Figure 1: !analyze -v output showing access violation
Invalid system memory was referenced. This cannot be protected by try-except,
it must be protected by a Probe. Typically the address is just plain bad or it
is pointing at freed memory.
Arg1: 80546944, memory referenced.
mov eax, dword ptr \\[esi\\] 80546944=????????
Introducing the mov Command
Notice the mov command (which stands for move) in the output in Figure 1. Executing the mov command on the CPU copies the source to the destination. I'm not sure why this command wasn't called copy instead of mov, since the command doesn't delete the data from the source.
The mov command needs to know what data it must copy from and where to copy the data to. This information is provided in the form of operands. In the mov instruction in Figure 1, the EAX register is the first operand, and the first operand is the destination. (I'll explain what registers are shortly.) The second operand is dword ptr \\[esi\\]. This represents the address pointed to by the ESI register. How do we know that it is the address pointed to by ESI and not the ESI register itself? Because the debugger has surrounded the ESI register in brackets. The brackets tell us that the processor was not using the register itself but was instead using the contents of the register as a pointer to the virtual address where the data is located.
The debugger has also output dword ptr, which also tells us that the ESI register will be treated as a dword-sized pointer. Using a pointer as an address to get the actual data is called dereferencing the pointer. To summarize, the debugger has helped us identify that the command that was executing on the CPU when the crash occurred was trying to copy memory from the address contained in the ESI register to the EAX register. So there are registers with names, but what is a register anyway?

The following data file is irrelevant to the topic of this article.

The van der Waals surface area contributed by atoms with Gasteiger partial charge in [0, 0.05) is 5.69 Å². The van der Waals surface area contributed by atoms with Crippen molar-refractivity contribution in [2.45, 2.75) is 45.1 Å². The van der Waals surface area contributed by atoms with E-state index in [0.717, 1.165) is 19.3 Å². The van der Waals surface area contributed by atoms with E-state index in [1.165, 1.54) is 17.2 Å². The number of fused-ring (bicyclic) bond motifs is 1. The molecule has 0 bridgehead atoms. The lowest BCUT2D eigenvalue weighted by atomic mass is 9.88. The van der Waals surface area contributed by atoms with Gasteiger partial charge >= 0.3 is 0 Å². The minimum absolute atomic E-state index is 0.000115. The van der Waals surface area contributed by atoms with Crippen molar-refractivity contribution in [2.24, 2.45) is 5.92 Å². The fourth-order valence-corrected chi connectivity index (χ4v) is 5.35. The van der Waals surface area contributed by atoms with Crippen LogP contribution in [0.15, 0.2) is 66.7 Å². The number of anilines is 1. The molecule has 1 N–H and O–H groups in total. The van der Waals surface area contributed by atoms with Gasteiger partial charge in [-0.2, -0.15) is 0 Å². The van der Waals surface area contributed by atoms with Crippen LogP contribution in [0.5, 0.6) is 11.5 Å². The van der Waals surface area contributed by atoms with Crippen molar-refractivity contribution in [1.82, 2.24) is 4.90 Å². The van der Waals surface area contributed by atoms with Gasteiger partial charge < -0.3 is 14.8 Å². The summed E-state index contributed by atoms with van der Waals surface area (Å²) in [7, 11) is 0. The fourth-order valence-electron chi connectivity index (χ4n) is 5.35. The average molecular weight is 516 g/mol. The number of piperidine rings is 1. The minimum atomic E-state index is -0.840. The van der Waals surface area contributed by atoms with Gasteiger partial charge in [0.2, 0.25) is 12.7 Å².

Viewing CPU Registers' Contents
Registers are small memory locations that are built into the CPU. They can be accessed very quickly as opposed to the amount of time it would take to access the memory located on the memory in slots on the motherboard slots (DIMMs, for example). Each of these registers has a name that the register is referred to, such as ESI or EAX.
You can use the r Windows debugger command to dump out the registers' contents. For example, if I run the r command from the debugger prompt and pass it the name of the ESI register, the following output will appear on screen, letting us know that ESI contains the value 0x86f4c658:
If you scroll up to the !analzye -v output listed in Figure 1, you can see that this value contained in the ESI register is the value of the bad address. So the system crashed because ESI had a bad value loaded into it.